At some point, the Club was mentioned. The professional thieves laughed and exchanged knowing glances. What we knew was that the Club is a hardened steel device that attaches to the steering wheel and the brake pedal to prevent steering and/or braking. What we found out was that a pro thief would carry a short piece of a hacksaw blade to cut through the plastic steering wheel in a couple seconds. They were then able to release The Club and use it to apply a huge amount of torque to the steering wheel and break the lock on the steering column (which most cars were already equipped with). The pro thieves actually sought out cars with The Club on them because they didn’t want to carry a long pry bar that was too hard to conceal.

Ah, the beauty of unintended consequences. And do not pass too quickly over the fact that a car company hires car thieves for consultation. If you are a businessperson, do you regularly engage those who wish to do you harm? If you are an intellectual, do you regularly sit down with those who wish to call you names?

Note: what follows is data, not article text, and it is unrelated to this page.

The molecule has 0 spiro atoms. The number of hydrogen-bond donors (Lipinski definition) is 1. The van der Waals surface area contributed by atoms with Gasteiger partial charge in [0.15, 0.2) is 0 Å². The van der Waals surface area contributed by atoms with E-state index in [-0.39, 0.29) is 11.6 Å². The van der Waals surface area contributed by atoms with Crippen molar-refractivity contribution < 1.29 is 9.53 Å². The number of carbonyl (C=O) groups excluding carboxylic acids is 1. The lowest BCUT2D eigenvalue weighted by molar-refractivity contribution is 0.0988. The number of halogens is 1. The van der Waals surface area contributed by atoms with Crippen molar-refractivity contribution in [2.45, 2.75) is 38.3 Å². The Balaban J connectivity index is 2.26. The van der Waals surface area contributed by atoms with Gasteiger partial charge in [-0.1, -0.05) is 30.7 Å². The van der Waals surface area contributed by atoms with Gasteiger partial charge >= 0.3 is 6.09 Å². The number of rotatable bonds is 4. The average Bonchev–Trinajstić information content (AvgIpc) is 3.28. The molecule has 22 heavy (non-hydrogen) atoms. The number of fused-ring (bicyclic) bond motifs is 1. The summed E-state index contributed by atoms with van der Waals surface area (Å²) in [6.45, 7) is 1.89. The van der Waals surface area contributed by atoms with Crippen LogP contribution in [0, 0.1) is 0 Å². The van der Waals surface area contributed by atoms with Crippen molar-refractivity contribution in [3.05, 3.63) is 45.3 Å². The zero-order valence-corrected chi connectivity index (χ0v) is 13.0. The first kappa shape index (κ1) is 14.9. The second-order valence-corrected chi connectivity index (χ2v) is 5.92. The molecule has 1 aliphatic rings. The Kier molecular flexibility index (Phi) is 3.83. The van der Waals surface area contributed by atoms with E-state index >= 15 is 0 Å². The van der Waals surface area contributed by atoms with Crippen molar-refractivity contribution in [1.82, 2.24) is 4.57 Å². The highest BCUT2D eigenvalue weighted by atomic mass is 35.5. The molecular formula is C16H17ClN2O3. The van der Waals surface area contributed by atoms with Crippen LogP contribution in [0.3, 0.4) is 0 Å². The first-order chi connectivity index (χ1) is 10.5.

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Re: What Car Thieves Think of the Club

Postby Kurt » Tue Jun 22, 2010 9:29 am

DrakeS wrote:Ah, the beauty of unintended consequences. And do not pass too quickly over the fact that a car company hires car thieves for consultation. If you are a businessperson, do you regularly engage those who wish to do you harm? If you are an intellectual, do you regularly sit down with those who wish to call you names?


Yep, I have. Mostly with computer security and I do not find the hiring of "hackers" to be an appealing option for the reason that they tend to want to use the situation to their own advantage. They like to "rub it in" that they, not you, are the experts but they never explain why it is me that is talking to them , all knowing who they are and everything about them. Usually they point out a few things that I missed, but the fact is that I did not miss them.